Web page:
Pluhův bor National Nature Reserve

Pluhův bor NNR was declared in 1969 on an area of 87.23 ha at elevations of 662 – 766 metres above sea level and lies in the parish of Louka u Mariánských Lázní. The subject of the protection is the characteristic serpentinite communities which are bound to the specific bedrock with many rare and endangered plant and animal species.

The central part of the reserve is built of serpentinite, which is a grey-black rock with small phenocrysts of altered pyroxene, veins of actinolitic asbestos and aggregates of talk flakes. The predominant minerals within the serpentinite are antigorite, chlorite, rare spinel and locally bronzite with tremolite. Black-brown opals were formed by secondary alteration.

The fringes of the reserve are predominantly built of the grey-green form of amphibolite. Minerals such as hornblende, but also apatite, zircon, pyrrhotite, magnetite, garnet, pyroxene and plagioclase are represented in the amphibolite rock.

The serpentine rocky outcrops are covered with cambic rankers, ranker-like cambisols and also lithosols. In waterlogged spring areas we can find cambic gleysols with peaty to muddy varieties of typical gleysols in places.

The most valuable protected forest stands lie in the centre of the reserve. These forest stands are classified as relict pinewoods with heather or with heather and bracken. The dominant tree species are Scots pine (Pinus sylvestris) and Norway spruce (Piceo abies).

The small rocky outcrops with shallow soil cover play host to a number of rare serpentinite fern species, including the serpentine spleenwort (Asplenium cuneifolium), and the adulterate spleenwort (Asplenium adulterinum). Other notable plants of the rock crevices and outcrops include shrubby milkwort (Polygala chamaebuxus), spring heath (Erica carnea) and strong population of the endemic chickweed - sandwort-leaved mouse-ear (Cerastium alsinifolium).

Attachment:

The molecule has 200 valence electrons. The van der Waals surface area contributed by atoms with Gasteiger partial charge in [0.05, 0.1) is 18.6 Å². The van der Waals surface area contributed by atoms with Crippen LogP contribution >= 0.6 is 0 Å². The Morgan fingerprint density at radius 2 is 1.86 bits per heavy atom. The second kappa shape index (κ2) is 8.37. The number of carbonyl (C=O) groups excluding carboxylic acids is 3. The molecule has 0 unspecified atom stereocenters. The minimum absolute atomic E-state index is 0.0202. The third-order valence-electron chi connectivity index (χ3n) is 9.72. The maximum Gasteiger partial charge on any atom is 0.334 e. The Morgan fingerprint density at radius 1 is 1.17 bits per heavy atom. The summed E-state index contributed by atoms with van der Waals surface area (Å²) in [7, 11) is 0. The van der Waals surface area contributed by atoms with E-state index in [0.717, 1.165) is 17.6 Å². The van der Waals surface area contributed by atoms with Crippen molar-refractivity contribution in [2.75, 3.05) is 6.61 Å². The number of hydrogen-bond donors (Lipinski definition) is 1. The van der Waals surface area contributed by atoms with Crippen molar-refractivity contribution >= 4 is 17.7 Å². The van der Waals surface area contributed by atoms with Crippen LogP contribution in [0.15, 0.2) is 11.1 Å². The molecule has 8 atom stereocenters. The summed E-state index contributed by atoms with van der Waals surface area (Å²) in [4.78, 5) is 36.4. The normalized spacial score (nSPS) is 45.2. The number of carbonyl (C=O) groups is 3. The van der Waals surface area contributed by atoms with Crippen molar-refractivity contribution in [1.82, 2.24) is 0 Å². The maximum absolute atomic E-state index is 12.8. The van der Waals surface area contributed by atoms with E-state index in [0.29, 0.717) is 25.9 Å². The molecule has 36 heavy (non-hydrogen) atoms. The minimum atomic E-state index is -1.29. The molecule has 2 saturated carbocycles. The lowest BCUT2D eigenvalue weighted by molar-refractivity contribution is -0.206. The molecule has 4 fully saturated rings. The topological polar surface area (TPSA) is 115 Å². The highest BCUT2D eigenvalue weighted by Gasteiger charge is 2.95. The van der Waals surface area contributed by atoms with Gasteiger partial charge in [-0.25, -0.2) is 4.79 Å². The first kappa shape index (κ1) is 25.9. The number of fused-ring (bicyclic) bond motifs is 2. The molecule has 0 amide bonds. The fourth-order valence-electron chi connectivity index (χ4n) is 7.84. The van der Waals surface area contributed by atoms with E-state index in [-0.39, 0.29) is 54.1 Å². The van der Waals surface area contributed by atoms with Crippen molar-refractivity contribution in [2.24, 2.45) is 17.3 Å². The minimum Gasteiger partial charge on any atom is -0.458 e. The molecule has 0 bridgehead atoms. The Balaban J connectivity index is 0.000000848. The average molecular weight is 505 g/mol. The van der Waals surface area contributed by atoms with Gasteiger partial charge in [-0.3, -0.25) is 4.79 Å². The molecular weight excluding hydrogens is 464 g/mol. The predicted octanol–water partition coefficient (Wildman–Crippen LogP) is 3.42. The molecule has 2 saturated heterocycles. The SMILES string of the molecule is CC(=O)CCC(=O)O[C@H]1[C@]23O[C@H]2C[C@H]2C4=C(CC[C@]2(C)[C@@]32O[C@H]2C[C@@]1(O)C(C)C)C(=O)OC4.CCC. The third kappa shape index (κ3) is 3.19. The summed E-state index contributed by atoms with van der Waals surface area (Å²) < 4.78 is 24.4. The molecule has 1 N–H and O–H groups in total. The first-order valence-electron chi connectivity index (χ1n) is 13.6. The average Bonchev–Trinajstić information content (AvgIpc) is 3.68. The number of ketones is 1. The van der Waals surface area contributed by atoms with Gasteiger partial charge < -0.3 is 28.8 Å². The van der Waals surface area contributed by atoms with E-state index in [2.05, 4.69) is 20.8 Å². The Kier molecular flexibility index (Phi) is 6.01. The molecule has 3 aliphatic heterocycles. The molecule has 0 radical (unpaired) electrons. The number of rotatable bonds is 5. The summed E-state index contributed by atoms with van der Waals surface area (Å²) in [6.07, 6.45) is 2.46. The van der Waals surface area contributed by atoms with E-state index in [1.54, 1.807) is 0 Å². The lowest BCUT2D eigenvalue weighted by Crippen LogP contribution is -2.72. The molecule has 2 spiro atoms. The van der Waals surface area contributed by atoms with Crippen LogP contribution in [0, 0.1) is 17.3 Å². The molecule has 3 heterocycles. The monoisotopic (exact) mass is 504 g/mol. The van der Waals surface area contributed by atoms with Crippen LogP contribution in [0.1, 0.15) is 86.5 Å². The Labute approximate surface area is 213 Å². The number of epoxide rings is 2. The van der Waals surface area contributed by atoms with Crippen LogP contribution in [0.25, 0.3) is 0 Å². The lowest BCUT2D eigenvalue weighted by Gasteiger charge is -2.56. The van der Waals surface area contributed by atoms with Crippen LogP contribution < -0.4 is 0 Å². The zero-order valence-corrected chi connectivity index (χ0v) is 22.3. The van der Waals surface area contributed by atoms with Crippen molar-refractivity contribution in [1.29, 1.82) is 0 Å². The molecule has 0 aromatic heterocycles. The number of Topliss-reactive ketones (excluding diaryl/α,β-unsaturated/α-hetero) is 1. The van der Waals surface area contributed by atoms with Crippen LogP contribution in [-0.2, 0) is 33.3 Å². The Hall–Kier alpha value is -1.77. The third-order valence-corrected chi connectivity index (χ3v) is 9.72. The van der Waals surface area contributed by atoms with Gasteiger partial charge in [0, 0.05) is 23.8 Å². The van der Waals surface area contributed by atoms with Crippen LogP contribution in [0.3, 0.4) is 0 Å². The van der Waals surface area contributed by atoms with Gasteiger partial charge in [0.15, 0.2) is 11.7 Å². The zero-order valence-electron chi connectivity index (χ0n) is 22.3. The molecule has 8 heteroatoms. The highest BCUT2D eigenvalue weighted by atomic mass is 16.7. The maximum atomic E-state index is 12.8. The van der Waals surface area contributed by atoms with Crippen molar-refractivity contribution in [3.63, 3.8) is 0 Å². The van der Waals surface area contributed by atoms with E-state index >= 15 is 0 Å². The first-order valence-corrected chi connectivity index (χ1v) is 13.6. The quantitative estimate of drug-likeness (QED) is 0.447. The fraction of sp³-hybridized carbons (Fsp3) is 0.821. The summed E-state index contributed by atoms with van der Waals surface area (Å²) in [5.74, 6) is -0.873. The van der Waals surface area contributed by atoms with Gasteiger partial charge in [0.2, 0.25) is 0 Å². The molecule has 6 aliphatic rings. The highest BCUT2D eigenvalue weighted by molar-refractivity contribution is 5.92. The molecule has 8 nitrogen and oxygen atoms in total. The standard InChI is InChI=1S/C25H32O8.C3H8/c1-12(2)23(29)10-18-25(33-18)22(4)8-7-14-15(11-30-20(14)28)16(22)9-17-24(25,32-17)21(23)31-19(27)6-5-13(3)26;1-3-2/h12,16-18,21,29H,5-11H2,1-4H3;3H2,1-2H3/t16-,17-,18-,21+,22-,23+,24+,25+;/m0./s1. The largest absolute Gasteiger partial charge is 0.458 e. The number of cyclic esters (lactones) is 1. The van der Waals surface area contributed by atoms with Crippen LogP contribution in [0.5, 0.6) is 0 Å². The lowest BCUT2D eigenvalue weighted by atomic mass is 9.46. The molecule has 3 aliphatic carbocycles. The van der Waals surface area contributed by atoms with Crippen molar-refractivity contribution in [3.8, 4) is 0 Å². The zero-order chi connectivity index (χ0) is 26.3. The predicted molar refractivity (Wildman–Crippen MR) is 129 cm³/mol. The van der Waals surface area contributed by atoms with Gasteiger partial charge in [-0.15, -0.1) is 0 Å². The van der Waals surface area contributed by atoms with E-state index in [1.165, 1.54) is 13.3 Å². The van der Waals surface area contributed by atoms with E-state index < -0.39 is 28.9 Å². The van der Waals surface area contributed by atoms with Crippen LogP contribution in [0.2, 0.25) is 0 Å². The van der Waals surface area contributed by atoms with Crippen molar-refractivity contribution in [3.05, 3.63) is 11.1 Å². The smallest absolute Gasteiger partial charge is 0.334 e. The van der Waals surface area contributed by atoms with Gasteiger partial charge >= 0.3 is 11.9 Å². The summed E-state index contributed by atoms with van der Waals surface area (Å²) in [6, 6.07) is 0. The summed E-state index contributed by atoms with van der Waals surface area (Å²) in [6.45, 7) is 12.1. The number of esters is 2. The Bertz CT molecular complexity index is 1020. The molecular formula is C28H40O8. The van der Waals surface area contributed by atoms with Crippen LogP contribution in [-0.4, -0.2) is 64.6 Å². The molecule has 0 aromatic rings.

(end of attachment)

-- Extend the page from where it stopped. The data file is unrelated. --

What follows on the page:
On the waterlogged and peaty meadows and in the wetlands and spring areas the dominant species are blue moor-grass (Molinia caerulea), common sedge (Carex nigra) and tufted hair-grass (Deschampsia cespitosa). Other main species which are represented here include chickweed wintergreen (Trientalis europaea), ragged robin (Lychnis flos-cuculi), cuckoo flower (Cardamine pratensis), meadow vetchling (Lathyrus pratensis), great burnet (Sanguisorba officinalis), meadowsweet (Filipendula ulmaria), greater bird’s-foot trefoil (Lotus uliginosus) and a strong population of common butterwort (Pinguicula vulgaris).

Large mammals which have been recorded in the NNR and its surroundings include red deer (Cervus elaphus), sika deer (Cervus nippon), roe deer (Capreolus capreolus) and wild boar (Sus scrofa), while the smaller mammals are represented by European hare (Lepus europaeus), common shrew (Sorex araneus) and pygmy shrew (Sorex minutus). The feline predator lynx (Lynx lynx) is a regular visitor to the area.

Bird species which have been observed in the reserve include wood pigeon (Columba palumbus), nightjar (Caprimulgus europaeus), great spotted woodpecker (Dendrocopus major), tree pipit (Anthus trivialis), wren (Troglodytes troglodytes), chiffchaff (Phylloscopus collybita) and willow warbler (Phylloscopus trochilus), nuthatch (Sitta europaea) and treecreeper (Certhia familiaris). A rarity is the repeated sightings of the hoopoe (Upupa epops).

Suitable biotopes are inhabited by the Alpine newt (Triturus alpestris) or fire salamander (Salamandra salamandra), common toad (Bufo bufo), common frog (Rana temporaria) and sand lizard (Lacerta agilis).